You do have a point however about my remarks regarding the audience. Trouble is, when there is an atmosphere of scoring easy points it can be catching!
    The only time he impressed me was when he spoke movingly about the South African presidents attitude to HIV.

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  7. Steve, Goldacre has every right to his mission and his work, although it lacks scope, contains a lot of technical truth. The problem was that he made some jokes that seemed designed to antagonize and upset some people who's only sin is being a particular gender and age. If most of his audience find this funny, then fine. We're all entitled to our likes and dislikes. But others who are upset by his remarks also have the right to express their feeling to him. I imagine ML is not the first person who's ever done so. In fact I assumed Goldacre was fairly used to being acosted in this manner!

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  8. another storming post from our correspondent in the field ms ml... by the way a friend of mine took Larium as she was travelling far a field ... and she completely collapsed... had to be flown back to the UK under medical supervision and her health has never recovered... she won't take as much as an aspirin nowadays (she is a trained nurse incidentally) see you soon
    xcx

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  9. Caroline, I had hayfever as a kid and was put on steroids. But I could only take them for a week. When I came off them my mum tried me on local honeycomb and it did the trick! I'm sure it's been "shown to be ineffective in a scientific trial", but trust your own judgement! It worked for me, and as long as it kept working I kept using it!

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  10. Yes, I get hayfever now. I keep meaning to buy some local honey, from Regents Park, from a beekeeper who lives near me.
    A spoonful a day is supposed to help. It's the same principle as vaccinations or homeopathy. A diluted dose of what ails you, immunises you.

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  11. Hmm, sounds like Goldacre was an arrogant prat. I've always enjoyed his Guardian column and I'm definitely on board with his Gillian McKeith hatred - not because I think her supposed aim of wanting people to eat more healthily is evil, but because (as Goldacre sets out here: http://www.guardian.co.uk/media/2007/feb/12/advertising.food) she sucks vulnerable people into believing her advice is based on scientifically proven facts, which it often is not. (Although watch out - he makes another sweepingly general comment about Kentish Town in that article!)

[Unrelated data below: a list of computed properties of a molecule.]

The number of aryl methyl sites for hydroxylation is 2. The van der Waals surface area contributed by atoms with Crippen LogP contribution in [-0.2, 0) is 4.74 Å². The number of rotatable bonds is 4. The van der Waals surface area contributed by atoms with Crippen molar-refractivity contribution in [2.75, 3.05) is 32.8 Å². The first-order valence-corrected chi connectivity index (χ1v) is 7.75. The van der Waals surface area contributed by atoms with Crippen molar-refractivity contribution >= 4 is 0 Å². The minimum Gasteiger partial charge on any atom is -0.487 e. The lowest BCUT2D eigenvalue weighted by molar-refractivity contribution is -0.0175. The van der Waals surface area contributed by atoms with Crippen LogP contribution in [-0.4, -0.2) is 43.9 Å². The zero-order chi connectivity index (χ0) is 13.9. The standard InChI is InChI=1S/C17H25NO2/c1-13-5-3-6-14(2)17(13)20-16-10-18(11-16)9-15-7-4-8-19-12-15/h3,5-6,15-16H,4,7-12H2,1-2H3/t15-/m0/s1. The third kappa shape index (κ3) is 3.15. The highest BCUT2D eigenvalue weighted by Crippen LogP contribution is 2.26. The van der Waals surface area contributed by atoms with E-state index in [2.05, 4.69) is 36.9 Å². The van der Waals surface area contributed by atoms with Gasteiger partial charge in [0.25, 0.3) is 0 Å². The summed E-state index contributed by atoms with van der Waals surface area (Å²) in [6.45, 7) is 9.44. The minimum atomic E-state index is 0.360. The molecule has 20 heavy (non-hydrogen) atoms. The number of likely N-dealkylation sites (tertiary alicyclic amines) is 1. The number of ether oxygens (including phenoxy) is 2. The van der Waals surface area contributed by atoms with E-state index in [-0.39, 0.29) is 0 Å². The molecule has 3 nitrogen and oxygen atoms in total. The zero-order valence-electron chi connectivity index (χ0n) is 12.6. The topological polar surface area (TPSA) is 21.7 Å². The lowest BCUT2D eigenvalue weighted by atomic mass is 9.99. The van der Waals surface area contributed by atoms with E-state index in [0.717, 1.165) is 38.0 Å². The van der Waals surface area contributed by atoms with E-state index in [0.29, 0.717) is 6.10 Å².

And she does this in a deliberately dishonest way by pretending to have qualifications and expertise that she doesn't actually have, so people will find her more credible. Presumably so people will buy her books, and companies will employ her to host TV shows and endorse their products. It would be different if she'd portrayed herself as Mother Gillian using back to basics recipes, and made it clear when she was stating an opinion or unproven fact - rather than pretending to be a highly-qualified, trustworthy expert in all matters nutritional. After reading that article I felt sorry for all those poor people she humiliates on television who didn't know what a fraud she is.

    Too bad Goldacre had to undermine his message by alienating half the audience. He obviously makes enough money preaching to the converted, while they all sit there and snigger disdainfully at people with "arts" backgrounds.

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  12. Sorry that URL was wrong: http://www.guardian.co.uk/media/2007/feb/12/advertising.food should do a bit better!

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  13. As, I hope, one of who Ben calls one of "many nice people at SitP, people I respect", I would like to chip in.

    (BTW, good to see you there, Ben - sorry the crush meant we could't chat more.)

    From my subjective point of view, Ben Goldacre did not come across as arrogant and nor were half the audience alienated.

    Instead, he was self-deprecating and ironic. He put himself down more than anyone. Even his comment about humanities graduates was (in my view) to make himself sound bad. And I am an arts graduate and an ex-humanities teacher. (And so, unlike him, I would NEVER use the verb "to narrative". (Oh dear, Ben Goldacre, stick to sciences.)

    He even called me and my current profession (law) scumbags (a lot worse than witchy, I think, but I've heard at lot worse). It was possibly the single harshest term of abuse he used. But, in the context it was very funny. The other lawyers thought so too.

    You see, context is everything.

    I only post this as a corrective to the above. I was an eye-witness to the same event and my impressions are different to those which Lauren took from the other posts.

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  14. Thanks for your input Jack.

    ATB
    Ms Marmite Lover

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  15. Hi Jack. Of course you're one of those people. It was good to see you there too. They certainly good have done with a bit more room that night. Maybe we should book the Albert Hall for Goldacre's next lecture.